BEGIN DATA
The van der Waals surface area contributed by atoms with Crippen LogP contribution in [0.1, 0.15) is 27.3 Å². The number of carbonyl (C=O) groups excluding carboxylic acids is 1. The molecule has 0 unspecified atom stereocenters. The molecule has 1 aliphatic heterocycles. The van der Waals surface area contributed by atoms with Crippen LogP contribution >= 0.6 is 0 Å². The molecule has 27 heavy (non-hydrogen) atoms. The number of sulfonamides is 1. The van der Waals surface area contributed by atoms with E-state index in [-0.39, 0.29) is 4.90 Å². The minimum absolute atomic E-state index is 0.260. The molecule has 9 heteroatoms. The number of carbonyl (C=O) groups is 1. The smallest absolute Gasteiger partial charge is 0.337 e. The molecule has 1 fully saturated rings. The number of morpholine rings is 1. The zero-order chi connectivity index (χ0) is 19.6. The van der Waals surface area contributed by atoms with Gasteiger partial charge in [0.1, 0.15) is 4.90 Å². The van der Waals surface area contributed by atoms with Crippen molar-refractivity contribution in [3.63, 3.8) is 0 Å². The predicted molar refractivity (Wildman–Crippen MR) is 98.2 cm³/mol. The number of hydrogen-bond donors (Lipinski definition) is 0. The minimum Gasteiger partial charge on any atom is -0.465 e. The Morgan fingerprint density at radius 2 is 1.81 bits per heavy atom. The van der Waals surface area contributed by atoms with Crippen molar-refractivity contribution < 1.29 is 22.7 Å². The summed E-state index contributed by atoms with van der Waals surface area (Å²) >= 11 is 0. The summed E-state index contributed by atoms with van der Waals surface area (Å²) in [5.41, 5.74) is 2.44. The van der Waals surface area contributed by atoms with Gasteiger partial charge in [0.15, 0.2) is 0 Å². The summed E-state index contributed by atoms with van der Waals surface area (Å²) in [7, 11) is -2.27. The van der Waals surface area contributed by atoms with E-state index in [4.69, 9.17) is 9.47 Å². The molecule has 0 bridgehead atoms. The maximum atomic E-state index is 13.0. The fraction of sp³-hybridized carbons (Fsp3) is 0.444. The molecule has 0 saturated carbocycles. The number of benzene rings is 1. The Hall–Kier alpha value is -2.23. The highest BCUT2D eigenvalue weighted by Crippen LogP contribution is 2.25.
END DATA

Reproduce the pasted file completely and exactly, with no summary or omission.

The van der Waals surface area contributed by atoms with Crippen LogP contribution in [0.1, 0.15) is 27.3 Å². The number of carbonyl (C=O) groups excluding carboxylic acids is 1. The molecule has 0 unspecified atom stereocenters. The molecule has 1 aliphatic heterocycles. The van der Waals surface area contributed by atoms with Crippen LogP contribution >= 0.6 is 0 Å². The molecule has 27 heavy (non-hydrogen) atoms. The number of sulfonamides is 1. The van der Waals surface area contributed by atoms with E-state index in [-0.39, 0.29) is 4.90 Å². The minimum absolute atomic E-state index is 0.260. The molecule has 9 heteroatoms. The number of carbonyl (C=O) groups is 1. The smallest absolute Gasteiger partial charge is 0.337 e. The molecule has 1 fully saturated rings. The number of morpholine rings is 1. The zero-order chi connectivity index (χ0) is 19.6. The van der Waals surface area contributed by atoms with Gasteiger partial charge in [0.1, 0.15) is 4.90 Å². The van der Waals surface area contributed by atoms with Crippen molar-refractivity contribution in [3.63, 3.8) is 0 Å². The predicted molar refractivity (Wildman–Crippen MR) is 98.2 cm³/mol. The number of hydrogen-bond donors (Lipinski definition) is 0. The minimum Gasteiger partial charge on any atom is -0.465 e. The Morgan fingerprint density at radius 2 is 1.81 bits per heavy atom. The van der Waals surface area contributed by atoms with Crippen molar-refractivity contribution < 1.29 is 22.7 Å². The summed E-state index contributed by atoms with van der Waals surface area (Å²) >= 11 is 0. The summed E-state index contributed by atoms with van der Waals surface area (Å²) in [5.41, 5.74) is 2.44. The van der Waals surface area contributed by atoms with Gasteiger partial charge in [0.15, 0.2) is 0 Å². The summed E-state index contributed by atoms with van der Waals surface area (Å²) in [7, 11) is -2.27. The van der Waals surface area contributed by atoms with E-state index in [4.69, 9.17) is 9.47 Å². The molecule has 0 bridgehead atoms. The maximum atomic E-state index is 13.0. The fraction of sp³-hybridized carbons (Fsp3) is 0.444. The molecule has 0 saturated carbocycles. The number of benzene rings is 1. The Hall–Kier alpha value is -2.23. The highest BCUT2D eigenvalue weighted by Crippen LogP contribution is 2.25.